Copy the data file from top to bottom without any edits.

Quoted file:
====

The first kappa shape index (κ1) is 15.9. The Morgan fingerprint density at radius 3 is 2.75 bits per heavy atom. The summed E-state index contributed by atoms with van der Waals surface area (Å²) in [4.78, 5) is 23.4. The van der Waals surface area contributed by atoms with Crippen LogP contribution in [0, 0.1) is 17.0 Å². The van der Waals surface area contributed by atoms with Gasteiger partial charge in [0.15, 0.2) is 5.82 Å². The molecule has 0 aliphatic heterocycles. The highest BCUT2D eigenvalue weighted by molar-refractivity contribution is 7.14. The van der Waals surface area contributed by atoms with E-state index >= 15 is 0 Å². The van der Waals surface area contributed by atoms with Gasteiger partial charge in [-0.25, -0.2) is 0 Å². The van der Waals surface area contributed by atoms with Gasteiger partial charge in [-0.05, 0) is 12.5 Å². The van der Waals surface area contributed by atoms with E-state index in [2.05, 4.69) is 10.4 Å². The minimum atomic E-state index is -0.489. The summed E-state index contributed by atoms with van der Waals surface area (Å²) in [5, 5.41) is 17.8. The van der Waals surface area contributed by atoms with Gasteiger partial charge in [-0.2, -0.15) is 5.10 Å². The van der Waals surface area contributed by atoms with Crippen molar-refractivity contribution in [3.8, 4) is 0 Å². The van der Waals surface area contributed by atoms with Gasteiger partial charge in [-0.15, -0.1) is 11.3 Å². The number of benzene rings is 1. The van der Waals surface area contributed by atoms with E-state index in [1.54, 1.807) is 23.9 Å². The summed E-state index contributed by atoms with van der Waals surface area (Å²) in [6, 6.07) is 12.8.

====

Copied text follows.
The first kappa shape index (κ1) is 15.9. The Morgan fingerprint density at radius 3 is 2.75 bits per heavy atom. The summed E-state index contributed by atoms with van der Waals surface area (Å²) in [4.78, 5) is 23.4. The van der Waals surface area contributed by atoms with Crippen LogP contribution in [0, 0.1) is 17.0 Å². The van der Waals surface area contributed by atoms with Gasteiger partial charge in [0.15, 0.2) is 5.82 Å². The molecule has 0 aliphatic heterocycles. The highest BCUT2D eigenvalue weighted by molar-refractivity contribution is 7.14. The van der Waals surface area contributed by atoms with E-state index >= 15 is 0 Å². The van der Waals surface area contributed by atoms with Gasteiger partial charge in [-0.25, -0.2) is 0 Å². The van der Waals surface area contributed by atoms with Gasteiger partial charge in [-0.05, 0) is 12.5 Å². The van der Waals surface area contributed by atoms with E-state index in [2.05, 4.69) is 10.4 Å². The minimum atomic E-state index is -0.489. The summed E-state index contributed by atoms with van der Waals surface area (Å²) in [5, 5.41) is 17.8. The van der Waals surface area contributed by atoms with Gasteiger partial charge in [-0.2, -0.15) is 5.10 Å². The van der Waals surface area contributed by atoms with Crippen molar-refractivity contribution in [3.8, 4) is 0 Å². The van der Waals surface area contributed by atoms with Gasteiger partial charge in [-0.15, -0.1) is 11.3 Å². The number of benzene rings is 1. The van der Waals surface area contributed by atoms with E-state index in [1.54, 1.807) is 23.9 Å². The summed E-state index contributed by atoms with van der Waals surface area (Å²) in [6, 6.07) is 12.8.